After an emotional visit with his birth parents, the social worker escorted us to the nursery. Initial papers were filled out and signed. Bracelets were snapped on, giving us our backstage passes to the show we’ve long had tickets for, but never allowed access to.

The door unlocked and we were ushered in where a nurse stood 12 feet away holding our swaddled son (I’ll be referring to him as Smiley, because he has, and does, since the day we brought him home). We were a mere two minutes of scrubbing away the pain of the last 5-1/2 years from meeting him. This time is blurry for me. I know we were talking to one of the nurses, but what I remember more is the 6 or 7 nursing students standing off to the side whispering, smiling and pointing as they stared, clearly knowing our story. And then after checking that our numbers matched, they introduced us to Smiley.


It was an unreal moment where I was overcome by emotion. ALL emotions. The happiness of finally getting to this point. The enormity of everything we survived. The potential of all that we’ll be able to see, do and enjoy with Smiley. The pain of knowing that those are the same things we’ll never be able to experience with Baby K, Sarah and Benjamin, and the others we didn’t name. The ache of what his birth parents were going through at this very moment. You name it. I felt it. I soaked up every moment. Every feeling. This was part of our story. Part of his story.

Double A held him first (at my insistence), and then it was my turn. I was overcome looking at this beautiful baby in my arms when PTSD hit for the first time. The last three times I held newborn babies at the hospital, they were beautiful, and yet not breathing. That hit me hard many times over the next 2-1/2 days we spent camped out in the hospital nursery. Double A and I had such an appreciation for Smiley, and his birth parents. We took turns holding him close and telling him how much we loved him, and how many people loved him already—even though most didn’t know he was here. He was bathed in kisses hourly, if not more often.

When it was time to leave the hospital, PTSD hit big for the second time. It wasn’t that we were basically taking him home on loan*, rather it was the wheelchair ride out of the hospital. The last three times I was wheeled out of the hospital, my arms were empty and my heart was aching. It took every ounce of concentration I had to stay present on the positive as I stared at Smiley, repeating his name over and over in my head.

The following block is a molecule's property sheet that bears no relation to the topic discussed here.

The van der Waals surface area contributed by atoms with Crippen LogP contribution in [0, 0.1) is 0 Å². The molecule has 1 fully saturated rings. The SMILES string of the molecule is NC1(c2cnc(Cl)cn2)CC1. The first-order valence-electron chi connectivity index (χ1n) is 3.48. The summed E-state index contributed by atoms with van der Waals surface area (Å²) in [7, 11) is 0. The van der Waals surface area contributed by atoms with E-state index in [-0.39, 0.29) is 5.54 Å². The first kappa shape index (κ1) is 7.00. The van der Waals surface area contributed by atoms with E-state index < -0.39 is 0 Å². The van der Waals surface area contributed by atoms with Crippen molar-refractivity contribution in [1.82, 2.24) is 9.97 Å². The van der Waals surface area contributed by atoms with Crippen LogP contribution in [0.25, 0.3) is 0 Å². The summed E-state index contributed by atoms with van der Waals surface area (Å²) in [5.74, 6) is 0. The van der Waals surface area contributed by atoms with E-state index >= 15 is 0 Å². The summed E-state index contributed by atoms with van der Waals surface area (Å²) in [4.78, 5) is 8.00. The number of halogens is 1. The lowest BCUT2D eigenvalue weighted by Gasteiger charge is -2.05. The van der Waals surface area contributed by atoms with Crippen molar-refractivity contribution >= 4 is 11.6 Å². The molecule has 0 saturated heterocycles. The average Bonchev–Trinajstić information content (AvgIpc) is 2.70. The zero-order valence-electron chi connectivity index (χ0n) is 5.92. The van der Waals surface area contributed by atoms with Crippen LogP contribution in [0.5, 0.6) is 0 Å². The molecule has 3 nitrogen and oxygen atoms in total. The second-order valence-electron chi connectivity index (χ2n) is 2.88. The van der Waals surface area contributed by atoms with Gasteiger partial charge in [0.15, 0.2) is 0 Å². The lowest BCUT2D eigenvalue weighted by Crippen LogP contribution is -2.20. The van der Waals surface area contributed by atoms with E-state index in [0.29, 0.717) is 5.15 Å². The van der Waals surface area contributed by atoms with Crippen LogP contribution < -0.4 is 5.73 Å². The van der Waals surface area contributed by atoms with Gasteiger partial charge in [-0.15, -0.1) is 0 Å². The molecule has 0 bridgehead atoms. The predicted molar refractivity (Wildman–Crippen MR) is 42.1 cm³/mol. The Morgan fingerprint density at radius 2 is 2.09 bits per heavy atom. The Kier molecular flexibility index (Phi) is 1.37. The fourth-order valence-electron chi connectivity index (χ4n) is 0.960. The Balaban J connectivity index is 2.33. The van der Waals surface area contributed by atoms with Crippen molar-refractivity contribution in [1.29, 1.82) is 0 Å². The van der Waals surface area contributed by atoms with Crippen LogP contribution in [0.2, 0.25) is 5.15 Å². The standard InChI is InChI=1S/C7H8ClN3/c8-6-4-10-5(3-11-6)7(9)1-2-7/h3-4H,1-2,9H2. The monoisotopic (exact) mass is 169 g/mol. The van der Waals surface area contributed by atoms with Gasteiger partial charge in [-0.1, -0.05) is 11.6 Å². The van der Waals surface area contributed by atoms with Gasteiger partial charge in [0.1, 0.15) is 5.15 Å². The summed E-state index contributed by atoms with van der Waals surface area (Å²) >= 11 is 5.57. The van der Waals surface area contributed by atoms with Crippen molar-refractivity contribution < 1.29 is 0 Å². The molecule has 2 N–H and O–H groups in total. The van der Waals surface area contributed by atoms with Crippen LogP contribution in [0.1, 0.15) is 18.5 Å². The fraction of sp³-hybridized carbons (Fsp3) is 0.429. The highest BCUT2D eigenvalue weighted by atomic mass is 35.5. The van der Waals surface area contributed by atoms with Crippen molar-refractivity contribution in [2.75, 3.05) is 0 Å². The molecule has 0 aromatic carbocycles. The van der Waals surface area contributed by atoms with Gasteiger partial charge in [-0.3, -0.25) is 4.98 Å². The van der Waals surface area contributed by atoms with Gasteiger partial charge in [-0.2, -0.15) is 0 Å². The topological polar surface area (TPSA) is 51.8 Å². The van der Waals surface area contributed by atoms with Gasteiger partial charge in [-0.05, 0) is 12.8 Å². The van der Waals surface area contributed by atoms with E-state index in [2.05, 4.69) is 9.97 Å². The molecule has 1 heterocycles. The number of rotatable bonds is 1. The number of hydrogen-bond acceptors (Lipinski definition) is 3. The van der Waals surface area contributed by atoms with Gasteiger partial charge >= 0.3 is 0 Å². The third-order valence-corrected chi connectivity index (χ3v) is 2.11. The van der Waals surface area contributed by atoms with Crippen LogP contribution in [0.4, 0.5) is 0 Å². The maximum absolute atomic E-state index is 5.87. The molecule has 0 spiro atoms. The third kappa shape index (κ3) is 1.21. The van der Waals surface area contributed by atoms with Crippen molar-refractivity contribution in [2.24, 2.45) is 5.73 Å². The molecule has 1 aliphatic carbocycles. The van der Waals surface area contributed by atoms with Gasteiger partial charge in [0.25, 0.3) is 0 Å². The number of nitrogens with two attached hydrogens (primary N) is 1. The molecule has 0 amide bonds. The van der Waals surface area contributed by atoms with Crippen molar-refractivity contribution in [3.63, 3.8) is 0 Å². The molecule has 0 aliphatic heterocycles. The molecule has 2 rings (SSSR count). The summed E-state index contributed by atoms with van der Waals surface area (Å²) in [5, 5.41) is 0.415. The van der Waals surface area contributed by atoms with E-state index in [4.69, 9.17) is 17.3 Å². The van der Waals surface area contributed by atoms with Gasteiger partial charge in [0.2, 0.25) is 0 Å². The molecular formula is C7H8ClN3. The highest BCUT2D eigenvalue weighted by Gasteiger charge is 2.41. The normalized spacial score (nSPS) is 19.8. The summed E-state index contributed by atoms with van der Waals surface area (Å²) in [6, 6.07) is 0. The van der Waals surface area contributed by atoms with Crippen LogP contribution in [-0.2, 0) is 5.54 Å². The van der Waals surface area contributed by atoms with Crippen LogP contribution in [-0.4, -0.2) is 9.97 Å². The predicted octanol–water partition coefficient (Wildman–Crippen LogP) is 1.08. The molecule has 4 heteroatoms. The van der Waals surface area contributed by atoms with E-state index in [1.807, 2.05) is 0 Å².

*In Illinois, surrenders cannot be signed until at least 72 hours after delivery. We had him home with us 1-1/2 days before we knew for sure he was staying. Stressful and scary to say the least.

Many people had told me that once we were finally able to parent a child of our own, the pain and suffering we experienced would be replaced by joy and happiness. Others have alluded to the fact that now that Smiley is finally here, that he makes everything better, everything OK. I’ve found that the joy and happiness are there, ten-fold. And so is the pain and suffering. There’s no doubt that a light has been turned back on inside Double A and me, and our families. That light, however bright, does not cast a shadow over our past. In fact, on some levels it highlights it. There are times that I’m overwhelmed by how much I love Smiley and the joy he brings, and at the same time, those same feelings take my breath away of our babies we’ve lost.

There’s not a day that goes by that I don’t think of our babies. In fact, we have a shelf in Smiley’s room where we have Baby K, Sarah and Benjamin’s memory boxes containing their footprints, hats and hospital bracelets. The twins’ hats were incorporated into his baby naming ceremony. Just as we have a picture of his birth parents to share with him and talk about, it is important that he also knows of his siblings. They are a part of our lives, and always will be.